On the other hand the participants identified one main weakness which rather belongs to the Note Editor tool. While it was agreed that working on a document (e.g. note content item) and the simultaneous use of a chat are important for collaborative creation of documents, it was not possible to see the content of a note when another user was editing this note at the same time. It was claimed that it is important to access or at least to see the current content of an item while it is being edited. Simultaneous communication and coordination would then be easier for the chat partners.
Most participants just answered that the system was not working correctly than providing concrete usability feedback. Nevertheless strengths like communicating with people that are not enrolled in the space (e.g. external experts) as well as communicating privately within the working environment were identified.
A weakness of the current one-to-one chat is the lack of information about available contacts. This information (e.g. user profile) is useful to search and contact external people. In addition, some participants were irritated about the amount of available users when they added a contact. They merely expected users who are enrolled in the space. The lack of private chats with more than two users was also criticized.
In conclusion the following main recommendations were derived:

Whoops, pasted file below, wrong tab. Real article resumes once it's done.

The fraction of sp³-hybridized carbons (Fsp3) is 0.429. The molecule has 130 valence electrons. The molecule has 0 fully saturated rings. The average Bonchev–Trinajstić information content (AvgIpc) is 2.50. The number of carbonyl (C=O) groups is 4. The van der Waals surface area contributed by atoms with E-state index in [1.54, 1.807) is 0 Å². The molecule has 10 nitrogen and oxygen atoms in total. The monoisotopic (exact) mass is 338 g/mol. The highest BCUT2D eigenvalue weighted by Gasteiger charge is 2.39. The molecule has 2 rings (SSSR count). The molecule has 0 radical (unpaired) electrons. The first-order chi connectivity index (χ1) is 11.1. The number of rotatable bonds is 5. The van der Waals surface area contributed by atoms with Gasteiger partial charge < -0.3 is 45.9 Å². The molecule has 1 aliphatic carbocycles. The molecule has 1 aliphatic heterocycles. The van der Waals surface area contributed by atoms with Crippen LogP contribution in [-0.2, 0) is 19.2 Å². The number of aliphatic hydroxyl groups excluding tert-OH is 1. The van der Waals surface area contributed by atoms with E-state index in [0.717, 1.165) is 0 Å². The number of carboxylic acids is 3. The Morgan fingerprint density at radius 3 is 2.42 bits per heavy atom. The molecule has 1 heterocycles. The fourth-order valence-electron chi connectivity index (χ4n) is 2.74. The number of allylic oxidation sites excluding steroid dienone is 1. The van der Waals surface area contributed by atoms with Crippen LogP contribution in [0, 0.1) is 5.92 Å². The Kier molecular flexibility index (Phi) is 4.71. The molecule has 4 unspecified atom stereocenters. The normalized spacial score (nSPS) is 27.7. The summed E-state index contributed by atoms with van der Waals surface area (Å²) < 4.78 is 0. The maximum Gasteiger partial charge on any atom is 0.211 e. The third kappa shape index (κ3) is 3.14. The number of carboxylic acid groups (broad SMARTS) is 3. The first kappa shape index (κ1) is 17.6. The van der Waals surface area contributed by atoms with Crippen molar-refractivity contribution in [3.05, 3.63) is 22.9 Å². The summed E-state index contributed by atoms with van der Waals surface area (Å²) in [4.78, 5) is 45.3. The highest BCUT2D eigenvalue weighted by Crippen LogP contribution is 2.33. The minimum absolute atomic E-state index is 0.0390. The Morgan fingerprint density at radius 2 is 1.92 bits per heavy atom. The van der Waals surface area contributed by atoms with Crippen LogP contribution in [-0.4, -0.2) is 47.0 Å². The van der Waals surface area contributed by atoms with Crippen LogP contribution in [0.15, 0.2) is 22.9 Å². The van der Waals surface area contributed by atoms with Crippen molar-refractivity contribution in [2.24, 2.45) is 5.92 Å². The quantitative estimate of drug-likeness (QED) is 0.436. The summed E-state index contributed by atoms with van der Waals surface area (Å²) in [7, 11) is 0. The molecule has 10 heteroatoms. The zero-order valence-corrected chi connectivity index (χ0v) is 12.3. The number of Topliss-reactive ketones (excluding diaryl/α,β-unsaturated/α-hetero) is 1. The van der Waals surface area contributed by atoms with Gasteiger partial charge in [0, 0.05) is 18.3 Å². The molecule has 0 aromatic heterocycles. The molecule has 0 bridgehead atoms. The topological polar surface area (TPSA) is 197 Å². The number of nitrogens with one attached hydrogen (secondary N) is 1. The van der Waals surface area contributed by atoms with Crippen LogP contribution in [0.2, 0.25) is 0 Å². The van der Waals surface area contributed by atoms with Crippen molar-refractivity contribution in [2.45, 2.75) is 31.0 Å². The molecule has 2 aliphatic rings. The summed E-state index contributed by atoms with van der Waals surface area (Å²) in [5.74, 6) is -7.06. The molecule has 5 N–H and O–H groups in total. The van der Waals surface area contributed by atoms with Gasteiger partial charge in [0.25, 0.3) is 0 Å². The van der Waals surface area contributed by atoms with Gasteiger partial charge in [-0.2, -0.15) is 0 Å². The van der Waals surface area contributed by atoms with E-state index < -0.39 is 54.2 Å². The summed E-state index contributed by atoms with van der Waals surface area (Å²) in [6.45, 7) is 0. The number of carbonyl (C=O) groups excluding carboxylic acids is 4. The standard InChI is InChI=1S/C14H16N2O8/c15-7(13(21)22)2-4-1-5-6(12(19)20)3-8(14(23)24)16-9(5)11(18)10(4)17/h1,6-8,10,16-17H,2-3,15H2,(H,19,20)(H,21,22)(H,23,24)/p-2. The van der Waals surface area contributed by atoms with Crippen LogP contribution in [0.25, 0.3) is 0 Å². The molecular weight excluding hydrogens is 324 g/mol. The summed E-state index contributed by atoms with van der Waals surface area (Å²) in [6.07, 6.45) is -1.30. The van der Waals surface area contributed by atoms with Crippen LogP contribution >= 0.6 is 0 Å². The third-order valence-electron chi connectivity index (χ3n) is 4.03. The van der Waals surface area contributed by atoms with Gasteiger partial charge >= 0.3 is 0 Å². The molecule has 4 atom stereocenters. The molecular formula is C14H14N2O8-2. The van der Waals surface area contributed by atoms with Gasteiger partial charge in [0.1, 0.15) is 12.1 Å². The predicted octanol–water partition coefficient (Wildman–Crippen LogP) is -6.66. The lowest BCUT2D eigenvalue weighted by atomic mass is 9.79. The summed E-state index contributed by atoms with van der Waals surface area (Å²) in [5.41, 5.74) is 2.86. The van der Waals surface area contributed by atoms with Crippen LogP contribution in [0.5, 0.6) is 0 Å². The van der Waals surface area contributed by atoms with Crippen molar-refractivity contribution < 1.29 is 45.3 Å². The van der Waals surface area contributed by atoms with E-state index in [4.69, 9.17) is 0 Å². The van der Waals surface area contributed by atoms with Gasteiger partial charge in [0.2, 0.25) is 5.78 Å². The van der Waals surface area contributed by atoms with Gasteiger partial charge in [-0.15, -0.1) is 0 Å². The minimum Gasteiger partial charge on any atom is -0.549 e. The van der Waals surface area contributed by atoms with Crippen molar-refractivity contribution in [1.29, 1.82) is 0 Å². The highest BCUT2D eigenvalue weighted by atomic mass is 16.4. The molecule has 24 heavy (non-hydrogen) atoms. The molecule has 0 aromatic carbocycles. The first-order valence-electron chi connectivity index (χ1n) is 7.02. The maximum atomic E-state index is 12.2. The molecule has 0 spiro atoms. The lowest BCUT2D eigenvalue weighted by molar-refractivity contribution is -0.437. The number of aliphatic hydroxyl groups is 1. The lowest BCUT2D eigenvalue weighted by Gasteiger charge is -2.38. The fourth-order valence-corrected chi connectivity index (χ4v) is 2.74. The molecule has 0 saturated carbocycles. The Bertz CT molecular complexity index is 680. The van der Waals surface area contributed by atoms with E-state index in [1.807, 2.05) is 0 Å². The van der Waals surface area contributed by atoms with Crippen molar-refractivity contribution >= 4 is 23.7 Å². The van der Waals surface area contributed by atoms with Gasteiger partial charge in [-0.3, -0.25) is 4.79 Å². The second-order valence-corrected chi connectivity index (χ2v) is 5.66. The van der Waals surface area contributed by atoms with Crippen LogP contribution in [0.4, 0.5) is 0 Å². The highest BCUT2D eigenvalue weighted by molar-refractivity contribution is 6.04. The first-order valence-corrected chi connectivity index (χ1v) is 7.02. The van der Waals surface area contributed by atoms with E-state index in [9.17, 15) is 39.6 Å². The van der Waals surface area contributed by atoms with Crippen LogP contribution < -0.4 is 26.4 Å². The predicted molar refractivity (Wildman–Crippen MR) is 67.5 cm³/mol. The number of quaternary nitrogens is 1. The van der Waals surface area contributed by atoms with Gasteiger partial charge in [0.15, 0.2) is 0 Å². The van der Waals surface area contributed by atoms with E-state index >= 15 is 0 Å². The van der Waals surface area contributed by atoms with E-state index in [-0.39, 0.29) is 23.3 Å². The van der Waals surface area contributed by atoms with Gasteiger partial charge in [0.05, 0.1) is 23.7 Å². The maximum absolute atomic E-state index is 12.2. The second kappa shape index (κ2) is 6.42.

- Ensure the simultaneous display of the chat as well as the content of content items (in our case: notes). For example, when a chat partner is currently editing a note, the other chat partner should at least see the current content of the note. This would ease the communication and coordination when they are chatting about and simultaneously working on a certain content item.
- Always show the context of the chat, even when the user hides relations.
- Pre-define different colors for different users.
- Provide formatting functionality within the chat (font, size, color).
- Let the user be able to insert breaks in his chat text.
- Use a consistent and familiar area for changing the chat window position or provide an explicit button.
- Use unique names for newly created chats in order to avoid confusion. By default the chat should not have the same title as the content item to which the chat belongs.
- Provide a familiar button to minimize the chat window.
- Display the first and the last name or at least simply the username. Additionally, provide further information about the users when clicking onto the username (e.g. link to the profile).
- Make the initiation of context-based chats more obvious.
- Provide awareness features: Users should see if there are currently discussions without opening the chat itself.
- Provide further information about users that can be added to the personal contact list (e.g. link to the profile).
- Make the initiation of one-to-one chats more obvious. The small icon of the contact list is difficult to find. Moreover, allow initiating one-to-one chats also in the user community view.
- Allow private chats with more than two users (private group chats).
This page is a category under: usability
and under Category Of Feedback Testing Data